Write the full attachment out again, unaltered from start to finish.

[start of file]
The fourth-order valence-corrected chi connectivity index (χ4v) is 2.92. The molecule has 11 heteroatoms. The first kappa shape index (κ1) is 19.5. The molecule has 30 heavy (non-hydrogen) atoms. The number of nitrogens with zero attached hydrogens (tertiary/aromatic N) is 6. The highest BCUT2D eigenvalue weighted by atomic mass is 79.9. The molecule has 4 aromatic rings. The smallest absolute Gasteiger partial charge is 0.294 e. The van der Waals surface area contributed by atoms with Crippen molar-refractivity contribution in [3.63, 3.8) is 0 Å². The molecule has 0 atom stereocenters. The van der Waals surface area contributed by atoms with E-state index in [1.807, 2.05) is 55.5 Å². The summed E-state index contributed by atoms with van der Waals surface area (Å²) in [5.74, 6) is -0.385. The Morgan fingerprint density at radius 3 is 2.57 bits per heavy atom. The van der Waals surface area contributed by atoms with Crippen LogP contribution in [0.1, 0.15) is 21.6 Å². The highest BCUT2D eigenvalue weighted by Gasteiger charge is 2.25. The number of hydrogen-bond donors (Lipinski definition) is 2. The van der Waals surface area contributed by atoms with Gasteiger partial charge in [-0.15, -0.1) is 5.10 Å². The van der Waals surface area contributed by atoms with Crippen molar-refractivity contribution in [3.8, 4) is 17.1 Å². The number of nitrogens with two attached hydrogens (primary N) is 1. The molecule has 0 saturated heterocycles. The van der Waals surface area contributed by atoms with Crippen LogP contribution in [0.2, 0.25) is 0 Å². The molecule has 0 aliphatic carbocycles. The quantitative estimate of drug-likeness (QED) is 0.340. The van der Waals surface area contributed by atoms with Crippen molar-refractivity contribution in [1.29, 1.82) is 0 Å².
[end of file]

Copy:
The fourth-order valence-corrected chi connectivity index (χ4v) is 2.92. The molecule has 11 heteroatoms. The first kappa shape index (κ1) is 19.5. The molecule has 30 heavy (non-hydrogen) atoms. The number of nitrogens with zero attached hydrogens (tertiary/aromatic N) is 6. The highest BCUT2D eigenvalue weighted by atomic mass is 79.9. The molecule has 4 aromatic rings. The smallest absolute Gasteiger partial charge is 0.294 e. The van der Waals surface area contributed by atoms with Crippen molar-refractivity contribution in [3.63, 3.8) is 0 Å². The molecule has 0 atom stereocenters. The van der Waals surface area contributed by atoms with E-state index in [1.807, 2.05) is 55.5 Å². The summed E-state index contributed by atoms with van der Waals surface area (Å²) in [5.74, 6) is -0.385. The Morgan fingerprint density at radius 3 is 2.57 bits per heavy atom. The van der Waals surface area contributed by atoms with Crippen LogP contribution in [0.1, 0.15) is 21.6 Å². The highest BCUT2D eigenvalue weighted by Gasteiger charge is 2.25. The number of hydrogen-bond donors (Lipinski definition) is 2. The van der Waals surface area contributed by atoms with Gasteiger partial charge in [-0.15, -0.1) is 5.10 Å². The van der Waals surface area contributed by atoms with Crippen molar-refractivity contribution in [3.8, 4) is 17.1 Å². The number of nitrogens with two attached hydrogens (primary N) is 1. The molecule has 0 saturated heterocycles. The van der Waals surface area contributed by atoms with Crippen LogP contribution in [0.2, 0.25) is 0 Å². The molecule has 0 aliphatic carbocycles. The quantitative estimate of drug-likeness (QED) is 0.340. The van der Waals surface area contributed by atoms with Crippen molar-refractivity contribution in [1.29, 1.82) is 0 Å².